One of the Cornell team, Jennifer Goodwyn, was squatting in the final, deepest grid--"S1E1"--where she'd carefully removed sections of the late first century floor and was surgically scraping away the soil below with her brand new Marshalltown pointing trowel, a gift from her parents especially for this trip. She was a fourth-year graduate student, pursuing her Ph.D. in Anthropology with a concentration in archeology. Jennifer, a very young-looking 25-year-old, stood 5 feet 6 inches tall with a petite build. She had long, dark hair which, at the moment, was collected into a ponytail and snaked through the back of a dusty, mud-stained New York Met's cap.
"Have you found the gold chalice?" Udi joked.
"No, not yet, anyway," Williams said. "We found sand."
"Ah! And we thought we might be wasting our time. Is it first century sand, at least?"
"It's under the first century floor."
"That's a start..."
Udi sidestepped the several cardboard boxes scattered beside the excavation, all holding scores of carefully labeled plastic, zip-locked bags containing the various floor samples and artifacts so far recovered from the dig. He peered into the grid where the graduate student was working, now approaching 30-inches below the modern floor.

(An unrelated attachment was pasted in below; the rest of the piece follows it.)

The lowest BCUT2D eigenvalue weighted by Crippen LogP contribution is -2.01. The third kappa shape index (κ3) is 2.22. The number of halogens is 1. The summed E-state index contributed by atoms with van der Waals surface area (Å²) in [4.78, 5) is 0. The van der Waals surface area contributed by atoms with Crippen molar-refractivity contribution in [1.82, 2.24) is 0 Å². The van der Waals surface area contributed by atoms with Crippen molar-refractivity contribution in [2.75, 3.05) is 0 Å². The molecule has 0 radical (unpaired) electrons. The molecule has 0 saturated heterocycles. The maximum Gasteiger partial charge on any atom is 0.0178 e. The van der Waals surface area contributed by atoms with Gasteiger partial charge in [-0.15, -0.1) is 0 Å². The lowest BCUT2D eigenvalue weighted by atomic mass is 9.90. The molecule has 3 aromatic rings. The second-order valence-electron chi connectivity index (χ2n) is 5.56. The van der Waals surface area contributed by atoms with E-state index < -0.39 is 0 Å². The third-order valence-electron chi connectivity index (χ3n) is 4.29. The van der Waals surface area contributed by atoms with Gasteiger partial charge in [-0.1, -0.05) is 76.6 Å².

"How is the texture?" Udi asked. "It looks quiet hard."
"It is," Jennifer responded, gently tapping her trowel on the exposed surface to demonstrate. The steel tool pinged sharply on the hard surface.
"I wouldn't get too excited," Udi commented. "It looks like it might be sediment from an old, clogged aqueduct, maybe from one that ran under the building at some point. Have you found any organics?"
She sat back on her heels, rubbed the muddy sweat from her brow, then shook her head. "Nothing so far." She used a stiff brush to move aside some of the loose material and resumed scraping away at the firm surface. This was technically her dig, her first independent field research project, approved and financed by her dissertation advisory committee. Professor Williams was her doctoral advisor. The rest of the students, both American and Israeli, were along for course credits and experience.